The Moses illusion (also known as semantic illusion) was first identified by T.D. Erickson and M.E. Mattson in their article "From Words to Meaning: A Semantic Illusion (Journal of Verbal Learning and Verbal Behavior, 1981).
Examples and Observations:
- "The Moses illusion occurs when people answer 'two' to the question 'How many animals of each kind did Moses take on the ark?' even though they know that Noah was the one with the ark. A number of different hypotheses have been proposed to explain this effect."
(E. Bruce Goldstein, Cognitive Psychology: Connecting Mind, Research, and Everyday Experience, 2nd ed. Thomson Wadsworth, 2008)
- "The Economic and Social Research Council (ESRC) finds we may not be processing every word see hear or read. . . .
"[T]ry this: 'Can a man marry his widow’s sister?'
"According to the study, most people answer in the affirmative, not realizing they’re agreeing that a dead man can marry his bereaved wife’s sister.
"This has something to do with what are known as semantic illusions.
"These are words that may fit the general context of a sentence, even though they don’t actually make sense. They can challenge traditional methods of language processing, which assumes we develop our understanding of a sentence by thoroughly weighing the meaning of each word.
"Instead, the researchers found these semantic illusions show that, rather than listening and analyzing each word, our language processing is based only on shallow and incomplete interpretations of what we hear or read. . . .
"Looking at the EEG patterns of volunteers who read or listened to sentences containing semantic anomalies, researchers found that when volunteers were tricked by the semantic illusion, their brains had not even noticed the unusual words."
(Economic and Social Research Council, "What They Say, and What You Hear, Can Differ." Voice of America: Science World, July 17, 2012)
- Ways of Reducing the Moses Illusion
"[S]tudies have shown that at least two factors contribute to the likelihood that an individual comprehender will experience the Moses illusion. First, if the anomalous word shares aspects of meaning with the intended word, the likelihood of experiencing a Moses illusion increases. For example, Moses and Noah are pretty close in meaning in many people's understanding of the terms--they are both older, male, bearded, serious Old Testament characters. When more distinctive characters are introduced into the scenario--Adam, for example--the strength of the Moses illusion is greatly reduced . . ..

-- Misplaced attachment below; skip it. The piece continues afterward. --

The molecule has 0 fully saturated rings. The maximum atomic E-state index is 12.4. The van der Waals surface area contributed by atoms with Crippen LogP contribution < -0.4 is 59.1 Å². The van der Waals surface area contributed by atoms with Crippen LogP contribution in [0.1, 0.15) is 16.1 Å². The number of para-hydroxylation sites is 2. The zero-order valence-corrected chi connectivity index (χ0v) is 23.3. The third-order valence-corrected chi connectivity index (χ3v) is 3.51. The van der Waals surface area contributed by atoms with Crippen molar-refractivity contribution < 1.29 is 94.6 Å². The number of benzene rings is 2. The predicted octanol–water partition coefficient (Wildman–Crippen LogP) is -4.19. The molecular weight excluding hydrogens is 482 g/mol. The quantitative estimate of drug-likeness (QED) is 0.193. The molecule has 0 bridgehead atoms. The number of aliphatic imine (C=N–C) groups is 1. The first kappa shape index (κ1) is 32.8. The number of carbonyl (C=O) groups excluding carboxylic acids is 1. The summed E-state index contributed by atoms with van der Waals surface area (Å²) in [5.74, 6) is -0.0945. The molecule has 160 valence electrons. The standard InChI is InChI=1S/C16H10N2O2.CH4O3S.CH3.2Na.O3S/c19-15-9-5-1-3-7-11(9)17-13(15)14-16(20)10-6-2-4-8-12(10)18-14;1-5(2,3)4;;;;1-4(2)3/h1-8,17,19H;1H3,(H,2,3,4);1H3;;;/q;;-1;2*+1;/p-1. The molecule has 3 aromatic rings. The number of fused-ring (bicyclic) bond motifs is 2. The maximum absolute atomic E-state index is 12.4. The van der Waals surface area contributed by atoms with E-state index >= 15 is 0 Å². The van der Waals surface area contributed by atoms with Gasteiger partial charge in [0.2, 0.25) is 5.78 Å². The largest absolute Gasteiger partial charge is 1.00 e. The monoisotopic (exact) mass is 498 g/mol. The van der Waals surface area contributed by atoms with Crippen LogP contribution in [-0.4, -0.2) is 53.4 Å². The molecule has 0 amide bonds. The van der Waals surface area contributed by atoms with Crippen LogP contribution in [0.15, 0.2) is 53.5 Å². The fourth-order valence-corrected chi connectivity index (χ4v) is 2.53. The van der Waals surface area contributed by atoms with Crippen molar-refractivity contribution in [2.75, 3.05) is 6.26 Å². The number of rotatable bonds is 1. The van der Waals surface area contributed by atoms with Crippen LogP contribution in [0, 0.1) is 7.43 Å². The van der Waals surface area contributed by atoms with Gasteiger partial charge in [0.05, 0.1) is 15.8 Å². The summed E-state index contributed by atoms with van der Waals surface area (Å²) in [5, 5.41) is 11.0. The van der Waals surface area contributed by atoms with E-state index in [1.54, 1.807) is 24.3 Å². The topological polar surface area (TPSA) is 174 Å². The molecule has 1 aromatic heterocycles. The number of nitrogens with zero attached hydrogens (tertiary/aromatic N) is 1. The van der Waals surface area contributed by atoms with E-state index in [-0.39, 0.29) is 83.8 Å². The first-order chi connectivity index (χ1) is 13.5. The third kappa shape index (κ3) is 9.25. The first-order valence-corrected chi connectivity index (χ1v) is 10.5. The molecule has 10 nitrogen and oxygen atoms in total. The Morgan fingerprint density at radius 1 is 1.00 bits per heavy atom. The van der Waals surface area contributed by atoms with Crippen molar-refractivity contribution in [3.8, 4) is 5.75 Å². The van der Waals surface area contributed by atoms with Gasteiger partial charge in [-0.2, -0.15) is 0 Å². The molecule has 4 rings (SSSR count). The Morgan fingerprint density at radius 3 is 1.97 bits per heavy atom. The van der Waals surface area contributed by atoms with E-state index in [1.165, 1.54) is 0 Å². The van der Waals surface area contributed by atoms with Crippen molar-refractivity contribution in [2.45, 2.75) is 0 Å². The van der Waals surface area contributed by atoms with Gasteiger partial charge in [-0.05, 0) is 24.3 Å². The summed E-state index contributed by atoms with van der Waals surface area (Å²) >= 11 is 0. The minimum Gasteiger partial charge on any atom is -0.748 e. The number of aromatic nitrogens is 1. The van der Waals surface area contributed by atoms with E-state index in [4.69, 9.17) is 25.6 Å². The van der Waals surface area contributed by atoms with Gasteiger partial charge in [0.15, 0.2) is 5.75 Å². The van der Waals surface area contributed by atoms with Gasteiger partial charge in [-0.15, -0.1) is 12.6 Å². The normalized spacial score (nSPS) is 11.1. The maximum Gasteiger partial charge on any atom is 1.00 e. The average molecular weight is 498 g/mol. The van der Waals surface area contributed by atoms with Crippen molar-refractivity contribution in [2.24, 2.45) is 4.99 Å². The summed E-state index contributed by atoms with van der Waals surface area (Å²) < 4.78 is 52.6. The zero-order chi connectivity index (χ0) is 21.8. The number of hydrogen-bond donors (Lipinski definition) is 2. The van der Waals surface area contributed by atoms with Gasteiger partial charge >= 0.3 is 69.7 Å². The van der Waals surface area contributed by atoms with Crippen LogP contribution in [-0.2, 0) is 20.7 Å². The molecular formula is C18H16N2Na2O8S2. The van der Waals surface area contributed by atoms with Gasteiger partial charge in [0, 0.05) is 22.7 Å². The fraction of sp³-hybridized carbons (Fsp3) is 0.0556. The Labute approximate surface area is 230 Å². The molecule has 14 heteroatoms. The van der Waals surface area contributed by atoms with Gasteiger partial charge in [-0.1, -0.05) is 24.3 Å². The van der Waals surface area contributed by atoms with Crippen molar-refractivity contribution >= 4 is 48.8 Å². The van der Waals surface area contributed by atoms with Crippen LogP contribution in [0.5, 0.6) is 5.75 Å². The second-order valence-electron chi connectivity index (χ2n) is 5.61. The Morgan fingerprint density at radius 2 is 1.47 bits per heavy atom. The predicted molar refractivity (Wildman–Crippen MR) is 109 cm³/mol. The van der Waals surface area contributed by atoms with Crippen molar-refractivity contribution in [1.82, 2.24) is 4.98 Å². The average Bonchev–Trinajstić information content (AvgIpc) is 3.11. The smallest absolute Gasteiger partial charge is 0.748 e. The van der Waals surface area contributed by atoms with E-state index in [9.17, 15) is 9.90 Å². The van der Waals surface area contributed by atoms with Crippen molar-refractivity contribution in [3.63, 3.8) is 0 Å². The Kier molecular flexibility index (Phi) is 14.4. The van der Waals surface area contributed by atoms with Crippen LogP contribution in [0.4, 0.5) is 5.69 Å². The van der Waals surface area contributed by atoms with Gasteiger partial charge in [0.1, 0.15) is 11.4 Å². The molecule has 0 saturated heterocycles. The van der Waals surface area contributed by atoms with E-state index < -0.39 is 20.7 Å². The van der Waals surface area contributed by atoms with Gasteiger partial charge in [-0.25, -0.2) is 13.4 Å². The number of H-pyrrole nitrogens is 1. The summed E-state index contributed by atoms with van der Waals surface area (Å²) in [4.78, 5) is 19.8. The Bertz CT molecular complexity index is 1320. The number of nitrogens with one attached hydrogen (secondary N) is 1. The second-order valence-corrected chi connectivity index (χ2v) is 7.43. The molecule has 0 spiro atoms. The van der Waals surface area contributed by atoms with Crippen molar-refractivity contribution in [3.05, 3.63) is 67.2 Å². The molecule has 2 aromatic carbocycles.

"Another way to reduce the Moses illusion and to make it more likely that the comprehenders will detect the anomaly is to use linguistic cues to focus attention on the intruding item. Syntactic structures such as clefts (like 16) and there-insertions (like 17) offer ways to do this.
(16) It was Moses who took two of each kind of animal on the Ark.When attention is focused on Moses using these kinds of grammatical cues, subjects are more likely to notice that he does not fit in with the great flood scenario, and they are less likely to experience the Moses illusion."
(17) There was a guy called Moses who took two of each kind of animal on the Ark.
(Matthew J. Traxler, Introduction to Psycholinguistics: Understanding Language Science. Wiley-Blackwell, 2012)
"All the research on the Moses illusion makes it clear that people can find distortions, but find this difficult if the distorted element is semantically related to the theme of the sentence. The odds of noticing the distortion are reduced by increasing the number of elements that need some kind of match (lowering the odds that the distorted element will be in focus). . . . Every day, at many levels, we accept slight distortions without noticing them. We notice some and ignore them, but many we do not even realize occur."
(Eleen N. Kamas and Lynne M. Reder, "The Role of Familiarity in Cognitive Processing." Sources of Coherence in Reading, ed. by Robert F. Lorch and Edward J. O'Brien. Lawrence Erlbaum, 1995)